The thing about mentors is you can’t really ask someone to mentor you. It kind of happens organically. Someone takes you under their wing. They see something in you and want to bring it out, develop it. That’s how the best mentor/mentee relationships happen. And they are so great.

I remember the feeling when Milton would ask me to join him for lunch at the University Club. We would walk over there, order lunch, and talk about VC, business, life, and more for a couple hours. I always found a way to say yes when Milton invited me to lunch.

So if you are early in your career, look for opportunities to connect with someone a few decades ahead of you to help you figure stuff out. It helps so much. I am so grateful for what Milton and Bliss taught me early in my career.


USV TEAM POSTS:

Albert Wenger — Jan 8, 2021
SilviaTerra

Mentors


This post is by Fred Wilson from AVC

Look at any successful person; Angela Merkel, LeBron James, Oprah Winfrey, Jeff Bezos, and you will see someone who has benefitted tremendously from one or more mentors in their life. Nobody gets somewhere on their own. Everyone has help.

I was reminded of this when I read this touching remembrance that my friend Brad Feld wrote about his mentor Len Fassler yesterday. I first met Brad a few years after Len bought Brad’s first company and a few years before Brad and Len went through hell with Interliant. You could see how much Brad was learning from Len, how much he loved Len, and how much Len loved him back. As mentor/mentee relationships go, this was one for the ages.

I had two mentors early in my career; Milton Pappas and Bliss McCrum. They hired me as an associate at their venture capital firm, Euclid Partners, when I was 25 years old and between years at Wharton where I was getting an MBA. I worked for them for ten years and learned pretty much everything I know about venture capital from them. Bliss passed away a few years ago. Milton is still with us thankfully.

Of course, I learned so much about business from them. But the thing about great mentors is that they don’t stop with business. When I told Milton that Joanne and I were getting married, he dropped what he was working on in that moment, called across the street to his high touch travel agent, and we walked over there and he got us going on a first-class honeymoon. That was such a strong move and we learned a lot about traveling in style from that trip.

Bliss taught me how to chart stocks (technical analysis). We had no use for charting in the VC business, but that didn’t matter to Bliss. He liked to do it and taught me to do it with him. I don’t use that skill, but whenever I see a technical stock chart, I think of Bliss.

The thing about mentors is you can’t really ask someone to mentor you. It kind of happens organically. Someone takes you under their wing. They see something in you and want to bring it out, develop it. That’s how the best mentor/mentee relationships happen. And they are so great.

I remember the feeling when Milton would ask me to join him for lunch at the University Club. We would walk over there, order lunch, and talk about VC, business, life, and more for a couple hours. I always found a way to say yes when Milton invited me to lunch.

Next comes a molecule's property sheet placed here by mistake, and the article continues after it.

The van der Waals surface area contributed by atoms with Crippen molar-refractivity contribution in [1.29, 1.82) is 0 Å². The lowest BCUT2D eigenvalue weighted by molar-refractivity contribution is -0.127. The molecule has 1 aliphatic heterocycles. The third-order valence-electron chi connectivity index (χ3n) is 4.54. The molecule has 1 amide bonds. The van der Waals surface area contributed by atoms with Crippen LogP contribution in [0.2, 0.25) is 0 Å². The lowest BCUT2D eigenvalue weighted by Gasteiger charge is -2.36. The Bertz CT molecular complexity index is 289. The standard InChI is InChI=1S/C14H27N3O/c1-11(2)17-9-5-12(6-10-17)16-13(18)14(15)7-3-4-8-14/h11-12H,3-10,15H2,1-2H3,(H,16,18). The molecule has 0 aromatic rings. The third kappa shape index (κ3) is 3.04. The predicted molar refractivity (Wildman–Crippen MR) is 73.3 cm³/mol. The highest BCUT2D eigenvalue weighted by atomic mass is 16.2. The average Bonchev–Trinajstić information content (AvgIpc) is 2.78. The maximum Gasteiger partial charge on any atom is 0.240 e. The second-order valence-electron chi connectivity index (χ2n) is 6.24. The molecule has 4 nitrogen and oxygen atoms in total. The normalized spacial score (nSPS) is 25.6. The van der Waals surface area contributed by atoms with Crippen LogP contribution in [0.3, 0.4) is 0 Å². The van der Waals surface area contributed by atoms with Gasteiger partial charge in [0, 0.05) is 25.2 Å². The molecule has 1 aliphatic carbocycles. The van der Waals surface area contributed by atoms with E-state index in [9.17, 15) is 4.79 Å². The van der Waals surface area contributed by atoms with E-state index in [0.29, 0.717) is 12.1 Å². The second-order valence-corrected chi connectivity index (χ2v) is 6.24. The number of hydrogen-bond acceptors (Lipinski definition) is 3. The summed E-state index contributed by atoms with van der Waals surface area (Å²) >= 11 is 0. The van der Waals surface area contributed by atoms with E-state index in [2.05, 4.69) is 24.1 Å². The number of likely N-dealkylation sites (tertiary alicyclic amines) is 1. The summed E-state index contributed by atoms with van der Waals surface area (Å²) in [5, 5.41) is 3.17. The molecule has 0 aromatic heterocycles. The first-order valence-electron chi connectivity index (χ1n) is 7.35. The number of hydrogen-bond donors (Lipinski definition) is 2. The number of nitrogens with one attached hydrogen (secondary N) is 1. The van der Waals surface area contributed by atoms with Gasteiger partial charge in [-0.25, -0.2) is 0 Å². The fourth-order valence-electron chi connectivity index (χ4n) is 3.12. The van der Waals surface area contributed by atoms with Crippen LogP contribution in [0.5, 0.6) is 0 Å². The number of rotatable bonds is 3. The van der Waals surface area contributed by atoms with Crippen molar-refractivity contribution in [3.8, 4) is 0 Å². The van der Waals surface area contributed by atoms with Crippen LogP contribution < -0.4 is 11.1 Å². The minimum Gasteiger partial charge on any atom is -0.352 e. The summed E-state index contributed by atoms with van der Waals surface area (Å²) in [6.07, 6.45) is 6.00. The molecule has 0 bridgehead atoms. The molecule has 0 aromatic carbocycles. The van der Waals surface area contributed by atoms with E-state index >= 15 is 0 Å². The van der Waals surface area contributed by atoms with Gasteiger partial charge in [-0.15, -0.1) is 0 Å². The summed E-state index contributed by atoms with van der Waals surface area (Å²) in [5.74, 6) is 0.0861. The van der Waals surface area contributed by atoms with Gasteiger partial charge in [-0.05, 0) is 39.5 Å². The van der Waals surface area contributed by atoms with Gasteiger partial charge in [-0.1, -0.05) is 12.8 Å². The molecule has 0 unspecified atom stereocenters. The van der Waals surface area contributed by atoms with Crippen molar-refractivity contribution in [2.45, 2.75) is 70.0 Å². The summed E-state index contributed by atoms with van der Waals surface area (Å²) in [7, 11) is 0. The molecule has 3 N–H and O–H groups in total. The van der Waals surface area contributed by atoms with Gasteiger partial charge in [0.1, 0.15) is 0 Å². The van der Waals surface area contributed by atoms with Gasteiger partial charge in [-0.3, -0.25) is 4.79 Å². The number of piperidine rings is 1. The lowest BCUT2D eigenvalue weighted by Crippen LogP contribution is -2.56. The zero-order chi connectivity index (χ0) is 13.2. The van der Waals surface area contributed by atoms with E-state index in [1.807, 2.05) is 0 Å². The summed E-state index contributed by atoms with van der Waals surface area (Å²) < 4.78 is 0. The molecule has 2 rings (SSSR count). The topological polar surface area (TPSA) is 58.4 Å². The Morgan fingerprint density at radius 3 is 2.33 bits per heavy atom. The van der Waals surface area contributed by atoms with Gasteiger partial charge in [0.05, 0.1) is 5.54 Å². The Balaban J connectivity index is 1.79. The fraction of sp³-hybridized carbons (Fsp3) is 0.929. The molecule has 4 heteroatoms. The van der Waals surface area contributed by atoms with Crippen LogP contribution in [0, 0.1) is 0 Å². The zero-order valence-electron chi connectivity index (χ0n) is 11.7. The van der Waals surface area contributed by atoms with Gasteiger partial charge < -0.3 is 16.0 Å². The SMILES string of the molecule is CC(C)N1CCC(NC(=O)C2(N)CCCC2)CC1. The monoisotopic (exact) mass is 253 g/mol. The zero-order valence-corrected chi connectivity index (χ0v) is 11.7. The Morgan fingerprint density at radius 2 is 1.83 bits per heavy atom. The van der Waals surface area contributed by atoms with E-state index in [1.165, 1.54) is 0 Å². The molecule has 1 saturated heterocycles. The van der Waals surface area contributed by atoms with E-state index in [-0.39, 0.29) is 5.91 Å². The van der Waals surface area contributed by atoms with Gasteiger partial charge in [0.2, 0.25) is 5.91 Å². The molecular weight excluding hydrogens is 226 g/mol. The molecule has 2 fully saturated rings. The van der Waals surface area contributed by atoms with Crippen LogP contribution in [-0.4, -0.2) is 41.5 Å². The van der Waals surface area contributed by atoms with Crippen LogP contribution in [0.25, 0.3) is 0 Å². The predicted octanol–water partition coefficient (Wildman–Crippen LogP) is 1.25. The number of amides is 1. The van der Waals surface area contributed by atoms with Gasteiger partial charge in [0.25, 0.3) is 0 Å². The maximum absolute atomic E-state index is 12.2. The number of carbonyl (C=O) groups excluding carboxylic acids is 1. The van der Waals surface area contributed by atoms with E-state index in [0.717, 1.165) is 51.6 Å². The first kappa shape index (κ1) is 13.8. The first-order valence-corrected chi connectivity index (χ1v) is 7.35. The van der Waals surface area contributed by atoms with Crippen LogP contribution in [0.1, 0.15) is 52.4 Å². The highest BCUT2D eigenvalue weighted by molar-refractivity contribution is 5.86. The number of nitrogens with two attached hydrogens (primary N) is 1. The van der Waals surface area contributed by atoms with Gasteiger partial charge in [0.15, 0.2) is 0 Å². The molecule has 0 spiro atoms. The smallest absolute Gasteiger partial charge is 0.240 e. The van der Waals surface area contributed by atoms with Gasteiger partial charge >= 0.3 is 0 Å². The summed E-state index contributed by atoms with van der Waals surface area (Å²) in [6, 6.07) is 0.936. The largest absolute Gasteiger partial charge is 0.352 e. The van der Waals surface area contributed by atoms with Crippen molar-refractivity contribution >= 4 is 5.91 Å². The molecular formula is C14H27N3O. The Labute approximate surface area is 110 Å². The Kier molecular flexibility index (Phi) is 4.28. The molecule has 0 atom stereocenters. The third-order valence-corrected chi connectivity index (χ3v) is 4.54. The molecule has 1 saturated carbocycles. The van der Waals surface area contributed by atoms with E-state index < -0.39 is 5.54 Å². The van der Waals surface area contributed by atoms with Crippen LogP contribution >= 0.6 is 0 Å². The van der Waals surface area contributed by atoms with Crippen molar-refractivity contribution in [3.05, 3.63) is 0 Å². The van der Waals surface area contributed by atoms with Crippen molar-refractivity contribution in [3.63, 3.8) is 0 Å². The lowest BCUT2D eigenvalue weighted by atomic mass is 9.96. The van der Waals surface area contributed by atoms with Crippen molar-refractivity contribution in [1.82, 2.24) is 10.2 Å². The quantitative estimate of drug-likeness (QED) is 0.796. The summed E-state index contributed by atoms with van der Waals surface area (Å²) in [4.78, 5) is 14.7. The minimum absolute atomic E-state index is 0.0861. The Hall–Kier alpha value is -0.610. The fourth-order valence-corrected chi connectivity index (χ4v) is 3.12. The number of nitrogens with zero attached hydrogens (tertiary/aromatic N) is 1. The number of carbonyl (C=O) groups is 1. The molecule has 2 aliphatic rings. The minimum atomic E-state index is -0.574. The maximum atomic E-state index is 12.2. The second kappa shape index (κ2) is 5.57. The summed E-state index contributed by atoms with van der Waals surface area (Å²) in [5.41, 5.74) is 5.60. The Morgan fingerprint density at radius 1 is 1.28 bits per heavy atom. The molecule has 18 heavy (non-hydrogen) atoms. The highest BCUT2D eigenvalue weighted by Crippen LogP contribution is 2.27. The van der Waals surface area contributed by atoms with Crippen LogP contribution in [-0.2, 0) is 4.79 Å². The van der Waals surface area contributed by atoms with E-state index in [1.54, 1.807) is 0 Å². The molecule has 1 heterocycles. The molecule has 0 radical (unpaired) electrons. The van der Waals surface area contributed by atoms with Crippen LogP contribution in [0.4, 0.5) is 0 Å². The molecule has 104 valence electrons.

So if you are early in your career, look for opportunities to connect with someone a few decades ahead of you to help you figure stuff out. It helps so much. I am so grateful for what Milton and Bliss taught me early in my career.


USV TEAM POSTS:

Twitter and Trump


This post is by Fred Wilson from AVC

I heard the news last week that Twitter had permanently banned Trump and thought “oh my.”

Sure it is wonderful news that the lies, the hate, the awfulness that is the current President of the United States will no longer be available on Twitter (where I am still a shareholder) and no longer in the White House very soon.

But as a very wise person texted me Friday morning:

Do you think it is appropriate? Do you think it is problematic that they have this much power?

Yes, I think it is problematic that Twitter has this much power. Not only are they silencing Trump, they are taking away his tens of millions of followers, and they are prohibiting all of his followers from seeing his tweets.

We should be careful what we wish for. This is a slippery slope we are heading down.

It is long past time that we move away from centralized applications to protocols.

If Twitter was a protocol, Twitter the app could ban the President from using its application and could block his tweets from being available in its app. But Trump could use another Twitter protocol client and his followers could as well and all of that social graph would still be available to them.

That is the way the web works. That is the way email works. That is the way social media should work as well and it is high time we start moving there.

This should be a warning sign to everyone in DC; the Senators, the Representatives, the folks leaving the White House and the folks entering it. He who kills the king becomes the king.

It is time to force the big centralized apps to open up. It is time to force the mobile app stores to open up. The longer we wait the worse this will get.

Update: My partner Albert posted his thoughts on this topic last night and I agree with them. You can read them here.


USV TEAM POSTS:

Albert Wenger — Jan 8, 2021
SilviaTerra